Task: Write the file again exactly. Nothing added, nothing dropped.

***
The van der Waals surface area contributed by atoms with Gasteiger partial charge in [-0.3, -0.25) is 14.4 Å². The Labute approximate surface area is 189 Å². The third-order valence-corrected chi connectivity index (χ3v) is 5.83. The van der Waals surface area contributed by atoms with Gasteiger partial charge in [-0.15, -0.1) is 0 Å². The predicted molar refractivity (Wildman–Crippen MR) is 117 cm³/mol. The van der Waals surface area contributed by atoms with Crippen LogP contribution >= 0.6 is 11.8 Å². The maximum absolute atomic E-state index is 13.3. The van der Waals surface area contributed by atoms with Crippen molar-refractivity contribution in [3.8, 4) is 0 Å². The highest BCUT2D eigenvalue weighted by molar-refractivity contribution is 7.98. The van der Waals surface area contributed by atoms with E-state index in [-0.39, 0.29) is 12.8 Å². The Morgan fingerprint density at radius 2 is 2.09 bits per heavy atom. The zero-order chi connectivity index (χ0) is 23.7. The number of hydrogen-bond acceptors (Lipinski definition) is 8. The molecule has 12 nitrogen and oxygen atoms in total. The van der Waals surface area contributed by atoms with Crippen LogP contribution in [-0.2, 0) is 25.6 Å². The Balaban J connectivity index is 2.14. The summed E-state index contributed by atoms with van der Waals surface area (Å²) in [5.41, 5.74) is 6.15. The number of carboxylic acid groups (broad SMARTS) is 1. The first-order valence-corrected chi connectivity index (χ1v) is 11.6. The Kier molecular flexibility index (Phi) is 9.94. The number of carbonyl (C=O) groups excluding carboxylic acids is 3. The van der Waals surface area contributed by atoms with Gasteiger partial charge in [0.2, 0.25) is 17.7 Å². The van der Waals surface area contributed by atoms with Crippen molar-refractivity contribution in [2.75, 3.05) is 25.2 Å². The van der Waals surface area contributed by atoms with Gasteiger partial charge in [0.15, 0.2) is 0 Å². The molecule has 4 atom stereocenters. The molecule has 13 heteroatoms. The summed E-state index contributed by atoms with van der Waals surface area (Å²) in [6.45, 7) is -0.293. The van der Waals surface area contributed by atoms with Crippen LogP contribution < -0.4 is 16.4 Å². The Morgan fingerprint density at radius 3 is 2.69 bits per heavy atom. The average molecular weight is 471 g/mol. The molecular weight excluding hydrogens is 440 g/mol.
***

The van der Waals surface area contributed by atoms with Gasteiger partial charge in [-0.3, -0.25) is 14.4 Å². The Labute approximate surface area is 189 Å². The third-order valence-corrected chi connectivity index (χ3v) is 5.83. The van der Waals surface area contributed by atoms with Gasteiger partial charge in [-0.15, -0.1) is 0 Å². The predicted molar refractivity (Wildman–Crippen MR) is 117 cm³/mol. The van der Waals surface area contributed by atoms with Crippen LogP contribution >= 0.6 is 11.8 Å². The maximum absolute atomic E-state index is 13.3. The van der Waals surface area contributed by atoms with Crippen molar-refractivity contribution in [3.8, 4) is 0 Å². The highest BCUT2D eigenvalue weighted by molar-refractivity contribution is 7.98. The van der Waals surface area contributed by atoms with E-state index in [-0.39, 0.29) is 12.8 Å². The Morgan fingerprint density at radius 2 is 2.09 bits per heavy atom. The zero-order chi connectivity index (χ0) is 23.7. The number of hydrogen-bond acceptors (Lipinski definition) is 8. The molecule has 12 nitrogen and oxygen atoms in total. The van der Waals surface area contributed by atoms with Crippen LogP contribution in [-0.2, 0) is 25.6 Å². The Balaban J connectivity index is 2.14. The summed E-state index contributed by atoms with van der Waals surface area (Å²) in [5.41, 5.74) is 6.15. The number of carboxylic acid groups (broad SMARTS) is 1. The first-order valence-corrected chi connectivity index (χ1v) is 11.6. The Kier molecular flexibility index (Phi) is 9.94. The number of carbonyl (C=O) groups excluding carboxylic acids is 3. The van der Waals surface area contributed by atoms with Gasteiger partial charge in [0.2, 0.25) is 17.7 Å². The van der Waals surface area contributed by atoms with Crippen molar-refractivity contribution in [2.75, 3.05) is 25.2 Å². The van der Waals surface area contributed by atoms with Gasteiger partial charge in [0.15, 0.2) is 0 Å². The molecule has 4 atom stereocenters. The molecule has 13 heteroatoms. The summed E-state index contributed by atoms with van der Waals surface area (Å²) in [6.45, 7) is -0.293. The van der Waals surface area contributed by atoms with Crippen LogP contribution < -0.4 is 16.4 Å². The Morgan fingerprint density at radius 3 is 2.69 bits per heavy atom. The average molecular weight is 471 g/mol. The molecular weight excluding hydrogens is 440 g/mol.